$ docker network connect playground_bridge playground_web

 Now, they use the same network:

$ docker inspect --format='{{json .NetworkSettings.Networks}}' playground_web | python -m json.tool|grep NetworkID
        "NetworkID": "6742a11bff1ebcdeaee9151f146a74b1c3d77db95d4931e4e79f48f7d7f491f7"
        "NetworkID": "c97a80b449d9b6b28ddffa0a7bd4a7938e0b8261773080ab33ae4b7ab08826b1"
$ docker inspect --format='{{json .NetworkSettings.Networks}}' playground_db | python -m json.tool|grep NetworkID
        "NetworkID": "c97a80b449d9b6b28ddffa0a7bd4a7938e0b8261773080ab33ae4b7ab08826b1"

And they can communication

$ docker exec -it playground_web ping -c 5 172.17.0.2
PING 172.17.0.2 (172.17.0.2) 56(84) bytes of data.
64 bytes from 172.17.0.2: icmp_seq=1 ttl=64 time=0.044 ms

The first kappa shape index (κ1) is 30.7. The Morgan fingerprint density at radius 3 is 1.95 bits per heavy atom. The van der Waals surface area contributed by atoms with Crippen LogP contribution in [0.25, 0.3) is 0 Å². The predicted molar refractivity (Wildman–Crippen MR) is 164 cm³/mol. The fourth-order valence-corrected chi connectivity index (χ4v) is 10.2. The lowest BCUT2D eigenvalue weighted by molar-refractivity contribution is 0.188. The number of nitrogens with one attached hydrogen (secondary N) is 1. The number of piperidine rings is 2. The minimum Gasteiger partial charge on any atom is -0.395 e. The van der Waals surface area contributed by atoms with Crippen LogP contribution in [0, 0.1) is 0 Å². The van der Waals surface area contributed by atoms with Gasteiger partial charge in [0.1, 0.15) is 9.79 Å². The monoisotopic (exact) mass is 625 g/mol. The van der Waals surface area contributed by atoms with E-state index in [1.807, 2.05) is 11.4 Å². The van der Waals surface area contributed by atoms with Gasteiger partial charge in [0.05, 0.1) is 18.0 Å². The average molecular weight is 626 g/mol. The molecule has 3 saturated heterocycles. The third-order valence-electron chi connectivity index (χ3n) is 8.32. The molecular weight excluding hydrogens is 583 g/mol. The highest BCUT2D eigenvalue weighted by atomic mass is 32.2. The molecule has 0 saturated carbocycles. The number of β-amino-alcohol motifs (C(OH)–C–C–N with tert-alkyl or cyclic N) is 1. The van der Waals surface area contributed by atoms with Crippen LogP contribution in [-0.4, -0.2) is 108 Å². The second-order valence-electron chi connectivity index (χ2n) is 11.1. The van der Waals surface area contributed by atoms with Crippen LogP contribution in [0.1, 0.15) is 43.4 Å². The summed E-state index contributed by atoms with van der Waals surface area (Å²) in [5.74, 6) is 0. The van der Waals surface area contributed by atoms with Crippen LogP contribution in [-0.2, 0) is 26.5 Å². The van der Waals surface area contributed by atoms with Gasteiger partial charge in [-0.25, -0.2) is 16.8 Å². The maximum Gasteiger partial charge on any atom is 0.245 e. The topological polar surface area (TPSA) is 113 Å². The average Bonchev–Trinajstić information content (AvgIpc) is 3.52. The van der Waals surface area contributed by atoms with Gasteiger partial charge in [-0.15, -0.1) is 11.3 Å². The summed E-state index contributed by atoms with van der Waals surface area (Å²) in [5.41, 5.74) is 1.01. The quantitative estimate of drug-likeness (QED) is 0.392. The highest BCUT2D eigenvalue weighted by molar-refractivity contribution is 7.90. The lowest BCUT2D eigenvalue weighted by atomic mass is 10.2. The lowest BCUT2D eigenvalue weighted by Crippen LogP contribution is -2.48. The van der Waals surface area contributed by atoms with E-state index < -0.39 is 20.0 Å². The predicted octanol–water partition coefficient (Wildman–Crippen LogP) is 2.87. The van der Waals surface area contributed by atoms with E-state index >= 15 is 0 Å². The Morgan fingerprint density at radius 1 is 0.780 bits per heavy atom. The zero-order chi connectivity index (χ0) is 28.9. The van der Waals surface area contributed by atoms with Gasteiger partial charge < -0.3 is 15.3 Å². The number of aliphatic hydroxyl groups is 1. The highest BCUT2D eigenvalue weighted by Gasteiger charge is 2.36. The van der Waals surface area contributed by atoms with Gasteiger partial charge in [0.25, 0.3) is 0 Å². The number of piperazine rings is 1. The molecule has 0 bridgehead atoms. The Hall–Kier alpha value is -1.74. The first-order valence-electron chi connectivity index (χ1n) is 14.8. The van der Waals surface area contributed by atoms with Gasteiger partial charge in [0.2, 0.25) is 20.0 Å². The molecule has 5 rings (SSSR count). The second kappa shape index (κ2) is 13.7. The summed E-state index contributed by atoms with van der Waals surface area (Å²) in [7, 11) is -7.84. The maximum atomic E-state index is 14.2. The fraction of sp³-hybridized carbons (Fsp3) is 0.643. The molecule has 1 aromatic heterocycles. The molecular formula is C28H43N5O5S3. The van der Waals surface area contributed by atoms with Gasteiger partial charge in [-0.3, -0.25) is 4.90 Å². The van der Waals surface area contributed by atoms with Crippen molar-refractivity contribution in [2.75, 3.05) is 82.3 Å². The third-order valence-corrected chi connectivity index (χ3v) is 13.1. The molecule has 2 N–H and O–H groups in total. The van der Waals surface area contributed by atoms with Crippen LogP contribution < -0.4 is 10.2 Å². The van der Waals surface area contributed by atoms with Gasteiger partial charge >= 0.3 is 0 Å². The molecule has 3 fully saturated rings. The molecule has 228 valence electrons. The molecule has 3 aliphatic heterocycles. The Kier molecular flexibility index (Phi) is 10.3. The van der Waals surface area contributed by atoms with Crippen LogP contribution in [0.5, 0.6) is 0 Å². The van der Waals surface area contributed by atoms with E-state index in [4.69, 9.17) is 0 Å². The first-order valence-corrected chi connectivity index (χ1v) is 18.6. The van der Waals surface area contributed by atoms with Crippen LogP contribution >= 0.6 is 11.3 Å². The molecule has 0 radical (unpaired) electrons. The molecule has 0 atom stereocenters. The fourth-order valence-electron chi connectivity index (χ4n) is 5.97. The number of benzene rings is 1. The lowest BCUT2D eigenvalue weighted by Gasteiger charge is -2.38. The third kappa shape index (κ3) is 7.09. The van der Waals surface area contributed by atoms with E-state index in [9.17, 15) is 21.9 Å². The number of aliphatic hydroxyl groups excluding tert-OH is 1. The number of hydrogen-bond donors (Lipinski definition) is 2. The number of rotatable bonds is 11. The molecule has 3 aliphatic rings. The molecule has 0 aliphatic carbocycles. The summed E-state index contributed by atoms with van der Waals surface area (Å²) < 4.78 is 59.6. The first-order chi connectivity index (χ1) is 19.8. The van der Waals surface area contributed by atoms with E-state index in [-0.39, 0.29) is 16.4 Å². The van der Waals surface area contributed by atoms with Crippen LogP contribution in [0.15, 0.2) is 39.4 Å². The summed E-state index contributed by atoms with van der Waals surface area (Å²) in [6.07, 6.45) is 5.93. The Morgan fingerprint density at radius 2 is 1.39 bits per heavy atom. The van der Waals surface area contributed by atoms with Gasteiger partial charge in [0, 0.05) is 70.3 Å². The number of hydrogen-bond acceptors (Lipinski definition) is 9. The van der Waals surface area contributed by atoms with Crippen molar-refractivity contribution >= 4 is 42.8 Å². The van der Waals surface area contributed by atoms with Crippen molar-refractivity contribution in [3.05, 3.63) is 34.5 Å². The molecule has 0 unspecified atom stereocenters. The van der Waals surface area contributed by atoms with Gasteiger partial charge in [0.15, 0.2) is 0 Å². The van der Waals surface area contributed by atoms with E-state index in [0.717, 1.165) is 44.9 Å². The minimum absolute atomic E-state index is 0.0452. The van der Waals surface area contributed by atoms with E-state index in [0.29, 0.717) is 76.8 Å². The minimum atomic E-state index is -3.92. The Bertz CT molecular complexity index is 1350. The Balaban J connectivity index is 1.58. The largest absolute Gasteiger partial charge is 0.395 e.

64 bytes from 172.17.0.2: icmp_seq=2 ttl=64 time=0.032 ms
64 bytes from 172.17.0.2: icmp_seq=3 ttl=64 time=0.033 ms
64 bytes from 172.17.0.2: icmp_seq=4 ttl=64 time=0.032 ms
64 bytes from 172.17.0.2: icmp_seq=5 ttl=64 time=0.033 ms

--- 172.17.0.2 ping statistics ---
5 packets transmitted, 5 received, 0% packet loss, time 4144ms
rtt min/avg/max/mdev = 0.032/0.034/0.044/0.008 ms

$ docker exec -it playground_web ping -c 5 172.18.0.2
PING 172.18.0.2 (172.18.0.2) 56(84) bytes of data.
64 bytes from 172.18.0.2: icmp_seq=1 ttl=64 time=0.134 ms
64 bytes from 172.18.0.2: icmp_seq=2 ttl=64 time=0.052 ms
64 bytes from 172.18.0.2: icmp_seq=3 ttl=64 time=0.056 ms
64 bytes from 172.18.0.2: icmp_seq=4 ttl=64 time=0.052 ms
64 bytes from 172.18.0.2: icmp_seq=5 ttl=64 time=0.053 ms

--- 172.18.0.2 ping statistics ---
5 packets transmitted, 5 received, 0% packet loss, time 4156ms
rtt min/avg/max/mdev = 0.052/0.069/0.134/0.033 ms